PS: There are other bits of info in WTS_INFO_CLASS that may be of interest to you, such as WTSConnectState and WTSClientAddress. All you have to do is query for them with WTSQuerySessionInformation().

Comments (7) -

Ronni K Denmark
5/15/2013 3:09:36 AM #

Hi Ryan

Tried your code, and ran in to some problmes.

Just error 41 :)

I copy the QuerySessionInformation.ps1 to the location 'C:\Windows\SysWOW64\WindowsPowershell\v1.0'
And run it on a server i my environment. (no error's or pop-up) OK.

Then i what to get the info from my own computer.

This code does not work for me:

PS C:\> [RDPInfo]::ListUsers("REMOTESERVER")

Unable to find type [RDPInfo]: make sure that the assembly containing this type is loaded


Ryan United States
5/15/2013 1:08:48 PM #

Hello.  Thanks for stopping by.

That error means that the type wasn't loaded successfully.  You have to load the type in the same Powershell session you plan to use it in.


computer support miami United States
6/7/2013 5:10:54 AM #

This is the perfect blog for anyone who wants to know about pc security. The article is nice and it’s pleasant to read.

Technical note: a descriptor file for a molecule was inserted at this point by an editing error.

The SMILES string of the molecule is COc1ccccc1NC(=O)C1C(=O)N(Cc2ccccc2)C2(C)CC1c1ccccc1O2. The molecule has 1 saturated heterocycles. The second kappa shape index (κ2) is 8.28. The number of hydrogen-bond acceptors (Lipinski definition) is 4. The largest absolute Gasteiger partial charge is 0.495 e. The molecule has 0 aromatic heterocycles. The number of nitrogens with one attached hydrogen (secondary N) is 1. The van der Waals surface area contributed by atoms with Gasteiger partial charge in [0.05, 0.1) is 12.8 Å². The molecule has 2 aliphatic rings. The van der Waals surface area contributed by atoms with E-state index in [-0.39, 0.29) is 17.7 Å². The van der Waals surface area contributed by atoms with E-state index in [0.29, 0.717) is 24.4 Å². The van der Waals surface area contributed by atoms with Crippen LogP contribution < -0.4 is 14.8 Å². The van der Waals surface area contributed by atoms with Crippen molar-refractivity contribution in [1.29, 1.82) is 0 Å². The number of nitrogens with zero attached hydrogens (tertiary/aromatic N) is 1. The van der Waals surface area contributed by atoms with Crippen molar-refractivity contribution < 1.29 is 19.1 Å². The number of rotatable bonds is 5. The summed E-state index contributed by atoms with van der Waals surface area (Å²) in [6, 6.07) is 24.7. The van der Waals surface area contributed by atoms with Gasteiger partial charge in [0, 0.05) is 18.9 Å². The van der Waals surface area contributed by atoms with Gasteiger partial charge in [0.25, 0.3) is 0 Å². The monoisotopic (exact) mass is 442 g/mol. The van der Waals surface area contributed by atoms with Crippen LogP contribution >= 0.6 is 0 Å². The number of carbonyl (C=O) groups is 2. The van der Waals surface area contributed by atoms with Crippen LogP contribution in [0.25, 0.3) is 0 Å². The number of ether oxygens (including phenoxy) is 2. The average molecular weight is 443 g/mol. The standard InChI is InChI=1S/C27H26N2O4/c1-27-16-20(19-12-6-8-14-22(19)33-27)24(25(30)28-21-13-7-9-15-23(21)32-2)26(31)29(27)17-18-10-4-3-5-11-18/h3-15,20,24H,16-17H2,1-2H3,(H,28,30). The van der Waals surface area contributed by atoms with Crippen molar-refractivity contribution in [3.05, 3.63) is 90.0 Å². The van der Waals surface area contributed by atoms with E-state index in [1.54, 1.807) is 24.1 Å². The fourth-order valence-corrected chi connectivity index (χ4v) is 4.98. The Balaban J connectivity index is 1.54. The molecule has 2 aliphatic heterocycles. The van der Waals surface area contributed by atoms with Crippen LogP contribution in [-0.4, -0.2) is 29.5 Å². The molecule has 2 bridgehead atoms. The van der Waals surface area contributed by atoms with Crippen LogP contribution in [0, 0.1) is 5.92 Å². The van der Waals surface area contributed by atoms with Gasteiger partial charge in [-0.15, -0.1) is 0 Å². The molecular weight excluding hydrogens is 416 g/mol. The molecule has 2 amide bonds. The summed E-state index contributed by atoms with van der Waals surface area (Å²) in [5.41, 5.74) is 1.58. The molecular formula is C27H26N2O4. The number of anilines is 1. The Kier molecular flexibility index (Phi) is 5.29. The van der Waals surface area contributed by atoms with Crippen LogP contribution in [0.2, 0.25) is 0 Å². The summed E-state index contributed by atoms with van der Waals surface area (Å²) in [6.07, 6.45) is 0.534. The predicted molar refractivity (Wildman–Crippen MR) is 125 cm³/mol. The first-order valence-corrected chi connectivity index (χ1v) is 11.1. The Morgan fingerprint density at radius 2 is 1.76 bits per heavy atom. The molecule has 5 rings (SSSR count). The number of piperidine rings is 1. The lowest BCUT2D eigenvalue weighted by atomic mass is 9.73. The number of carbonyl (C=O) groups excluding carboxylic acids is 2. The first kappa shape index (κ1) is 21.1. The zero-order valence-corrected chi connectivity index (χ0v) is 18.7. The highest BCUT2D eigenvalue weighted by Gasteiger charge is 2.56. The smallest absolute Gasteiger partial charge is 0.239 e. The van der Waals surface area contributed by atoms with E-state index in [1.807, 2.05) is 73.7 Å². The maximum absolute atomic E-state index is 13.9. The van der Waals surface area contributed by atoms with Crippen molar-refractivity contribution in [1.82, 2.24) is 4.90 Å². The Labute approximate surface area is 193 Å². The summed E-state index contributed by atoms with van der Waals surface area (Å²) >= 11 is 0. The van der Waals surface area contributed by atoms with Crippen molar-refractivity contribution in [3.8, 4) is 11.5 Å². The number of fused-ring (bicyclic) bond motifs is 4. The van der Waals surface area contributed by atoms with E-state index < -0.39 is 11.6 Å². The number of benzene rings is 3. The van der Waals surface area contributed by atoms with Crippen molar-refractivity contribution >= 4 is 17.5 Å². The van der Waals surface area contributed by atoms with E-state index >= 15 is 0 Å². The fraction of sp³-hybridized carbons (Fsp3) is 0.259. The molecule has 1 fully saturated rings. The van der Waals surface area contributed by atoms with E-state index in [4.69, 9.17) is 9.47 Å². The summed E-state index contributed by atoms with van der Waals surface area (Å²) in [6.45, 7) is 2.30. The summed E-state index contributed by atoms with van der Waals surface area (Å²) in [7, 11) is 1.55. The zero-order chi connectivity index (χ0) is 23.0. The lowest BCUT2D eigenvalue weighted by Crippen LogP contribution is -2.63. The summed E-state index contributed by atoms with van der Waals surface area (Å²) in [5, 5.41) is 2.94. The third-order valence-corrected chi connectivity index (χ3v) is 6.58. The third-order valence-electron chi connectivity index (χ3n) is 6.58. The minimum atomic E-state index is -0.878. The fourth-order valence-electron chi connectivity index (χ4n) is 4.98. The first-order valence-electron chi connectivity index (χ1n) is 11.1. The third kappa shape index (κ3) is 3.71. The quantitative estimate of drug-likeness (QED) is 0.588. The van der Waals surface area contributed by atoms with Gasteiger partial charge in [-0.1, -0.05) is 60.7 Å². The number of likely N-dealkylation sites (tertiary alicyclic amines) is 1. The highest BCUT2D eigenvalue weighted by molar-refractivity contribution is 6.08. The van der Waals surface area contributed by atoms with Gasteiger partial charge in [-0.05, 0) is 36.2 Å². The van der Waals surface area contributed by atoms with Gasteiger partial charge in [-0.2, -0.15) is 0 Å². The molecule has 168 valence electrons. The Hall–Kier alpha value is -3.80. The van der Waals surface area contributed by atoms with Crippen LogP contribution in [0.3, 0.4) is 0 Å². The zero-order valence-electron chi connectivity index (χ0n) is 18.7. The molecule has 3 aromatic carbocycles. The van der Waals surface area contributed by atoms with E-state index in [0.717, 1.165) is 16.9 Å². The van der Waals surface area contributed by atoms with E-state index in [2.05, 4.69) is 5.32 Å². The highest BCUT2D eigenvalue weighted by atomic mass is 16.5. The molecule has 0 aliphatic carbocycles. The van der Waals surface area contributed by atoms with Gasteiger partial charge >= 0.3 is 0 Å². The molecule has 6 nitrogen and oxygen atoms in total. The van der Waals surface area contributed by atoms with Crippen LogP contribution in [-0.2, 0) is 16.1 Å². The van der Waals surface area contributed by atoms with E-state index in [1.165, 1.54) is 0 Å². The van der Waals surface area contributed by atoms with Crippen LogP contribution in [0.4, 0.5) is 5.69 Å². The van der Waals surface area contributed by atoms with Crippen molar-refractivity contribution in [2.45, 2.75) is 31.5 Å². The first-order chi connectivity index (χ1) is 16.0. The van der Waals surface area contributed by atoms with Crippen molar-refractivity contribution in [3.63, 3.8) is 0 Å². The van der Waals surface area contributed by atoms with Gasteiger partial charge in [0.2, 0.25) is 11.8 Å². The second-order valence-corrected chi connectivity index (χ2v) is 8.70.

Richard Armstrong-Finnerty United Kingdom
7/23/2013 8:00:29 AM #

Thanks for taking the time to figure it all out and blog about it.


Zeb G
9/23/2014 2:59:05 PM #

This was a lifesaver.  Amazing when your third Google search gives you EXACTLY the answer you're looking for.  Thanks Ryan.  Super-easy to set up.


10/10/2014 10:23:24 PM #

How to set the permissions for the remote computer?


3/3/2015 6:32:07 AM #

Thanks for the script - works great ... when run interactively.
I cannot get it to run when I attach it to a logon task within Windows Task Scheduler.
Any pointers? I get the same with 'query session'.


Pingbacks and trackbacks (1)+

Add comment

About Me

Ryan Ries
Texas, USA
Systems Engineer

I am a systems engineer with a focus on Microsoft tech, but I can run with pretty much any system that uses electricity.  I'm all about getting closer to the cutting edge of technology while using the right tool for the job.

This blog is about exploring IT and documenting the journey.

Blog Posts (or Vids) You Must Read (or See):

Pushing the Limits of Windows by Mark Russinovich
Mysteries of Windows Memory Management by Mark Russinovich
Accelerating Your IT Career by Ned Pyle
Post-Graduate AD Studies by Ned Pyle
MCM: Active Directory Series by PFE Platforms Team
Encodings And Character Sets by David C. Zentgraf
Active Directory Maximum Limits by Microsoft
How Kerberos Works in AD by Microsoft
How Active Directory Replication Topology Works by Microsoft
Hardcore Debugging by Andrew Richards
The NIST Definition of Cloud by NIST

MCITP: Enterprise Administrator


Profile for Ryan Ries at Server Fault, Q&A for system administrators




I do not discuss my employers on this blog and all opinions expressed are mine and do not reflect the opinions of my employers.